Dietary fat and protein in relation to risk of non-Hodgkin's lymphoma among women.J Natl Cancer Inst 1999; 91(20):1751-8JNCI
Non-Hodgkin's lymphoma occurs more frequently in individuals with suppressed immune status, and some types of dietary fat and protein have been associated with decreased immune responses. In this study, we examined the intake of specific types of dietary fat and protein in relation to the risk of non-Hodgkin's lymphoma.
We documented 199 incident cases of non-Hodgkin's lymphoma in a cohort of 88 410 women, who were enrolled in the Nurses' Health Study and were aged 34-60 years in 1980, during 14 years of follow-up. Relative risks of the disease and 95% confidence intervals (95% CIs) were calculated. All P values are two-sided and were considered to be statistically significant for P<.05.
Intake of saturated fat was associated with an increase in risk that was not statistically significant; the multivariate relative risk for the highest versus the lowest quintiles of intake was 1.4 (95% CI = 0.7-3.0; P for trend =.42). Intake of beef, pork, or lamb as a main dish was associated with a statistically significantly increased risk of non-Hodgkin's lymphoma; the multivariate relative risk for consumption of these meats at least once per day as compared with less than once per week was 2.2 (95% CI = 1.1-4.4; P for trend =.002). Higher intake of trans unsaturated fat was also statistically significantly associated with an increased risk of the disease; the multivariate relative risk for the highest versus the lowest quintiles was 2.4 (95% CI = 1.3-4.6; P for trend =.01). Higher intake of red meat cooked by broiling or barbecuing-but not by roasting, pan-frying, or boiling or stewing-was associated with an increase in risk that was not statistically significant.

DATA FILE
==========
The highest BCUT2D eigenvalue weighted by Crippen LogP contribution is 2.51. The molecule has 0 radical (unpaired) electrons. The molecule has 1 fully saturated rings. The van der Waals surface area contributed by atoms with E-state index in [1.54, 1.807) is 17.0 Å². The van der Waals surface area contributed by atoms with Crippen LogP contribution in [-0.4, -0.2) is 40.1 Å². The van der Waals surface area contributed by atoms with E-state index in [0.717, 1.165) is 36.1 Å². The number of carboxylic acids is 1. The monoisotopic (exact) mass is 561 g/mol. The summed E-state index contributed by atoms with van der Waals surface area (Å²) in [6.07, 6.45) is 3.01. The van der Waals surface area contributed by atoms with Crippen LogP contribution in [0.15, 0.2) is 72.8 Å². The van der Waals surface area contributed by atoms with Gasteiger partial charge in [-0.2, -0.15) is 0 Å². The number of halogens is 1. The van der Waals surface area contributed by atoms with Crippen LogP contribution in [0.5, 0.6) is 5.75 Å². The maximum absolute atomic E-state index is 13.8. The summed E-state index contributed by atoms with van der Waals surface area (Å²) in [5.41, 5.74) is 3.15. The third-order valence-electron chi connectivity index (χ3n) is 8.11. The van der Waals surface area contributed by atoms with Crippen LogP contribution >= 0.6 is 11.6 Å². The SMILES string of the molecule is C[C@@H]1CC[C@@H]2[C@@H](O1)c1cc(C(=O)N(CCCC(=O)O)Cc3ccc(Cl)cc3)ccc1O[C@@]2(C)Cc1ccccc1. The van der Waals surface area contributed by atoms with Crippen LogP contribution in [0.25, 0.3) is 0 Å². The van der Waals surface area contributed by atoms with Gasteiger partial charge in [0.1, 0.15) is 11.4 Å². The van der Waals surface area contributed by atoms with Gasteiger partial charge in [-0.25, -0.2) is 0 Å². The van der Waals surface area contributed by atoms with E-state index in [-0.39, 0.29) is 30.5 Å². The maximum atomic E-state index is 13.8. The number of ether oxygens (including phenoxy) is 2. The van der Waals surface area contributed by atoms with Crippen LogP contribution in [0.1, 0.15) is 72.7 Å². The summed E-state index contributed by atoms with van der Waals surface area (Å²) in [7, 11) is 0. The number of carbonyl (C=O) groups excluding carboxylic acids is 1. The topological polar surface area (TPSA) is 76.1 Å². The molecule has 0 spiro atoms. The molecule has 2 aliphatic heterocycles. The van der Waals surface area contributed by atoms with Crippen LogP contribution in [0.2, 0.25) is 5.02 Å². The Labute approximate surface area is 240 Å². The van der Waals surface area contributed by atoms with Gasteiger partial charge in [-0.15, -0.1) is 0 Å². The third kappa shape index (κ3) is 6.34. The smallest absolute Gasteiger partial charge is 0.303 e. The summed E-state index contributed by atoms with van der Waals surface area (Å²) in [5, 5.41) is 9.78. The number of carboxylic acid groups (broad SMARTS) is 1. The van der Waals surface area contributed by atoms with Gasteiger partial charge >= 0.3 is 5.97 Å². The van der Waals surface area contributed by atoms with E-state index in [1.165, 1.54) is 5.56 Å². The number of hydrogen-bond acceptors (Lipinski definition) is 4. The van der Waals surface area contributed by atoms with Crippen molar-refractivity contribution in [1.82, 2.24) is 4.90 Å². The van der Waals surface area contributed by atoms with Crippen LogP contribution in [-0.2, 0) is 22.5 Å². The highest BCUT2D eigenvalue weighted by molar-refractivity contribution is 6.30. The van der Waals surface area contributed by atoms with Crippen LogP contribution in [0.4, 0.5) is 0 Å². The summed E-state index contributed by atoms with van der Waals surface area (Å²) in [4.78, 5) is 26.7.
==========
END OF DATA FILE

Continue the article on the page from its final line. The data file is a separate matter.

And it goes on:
Greater dietary intake of certain meats and fats was associated with a higher risk of non-Hodgkin's lymphoma. These relationships and their potential mechanisms deserve further examination.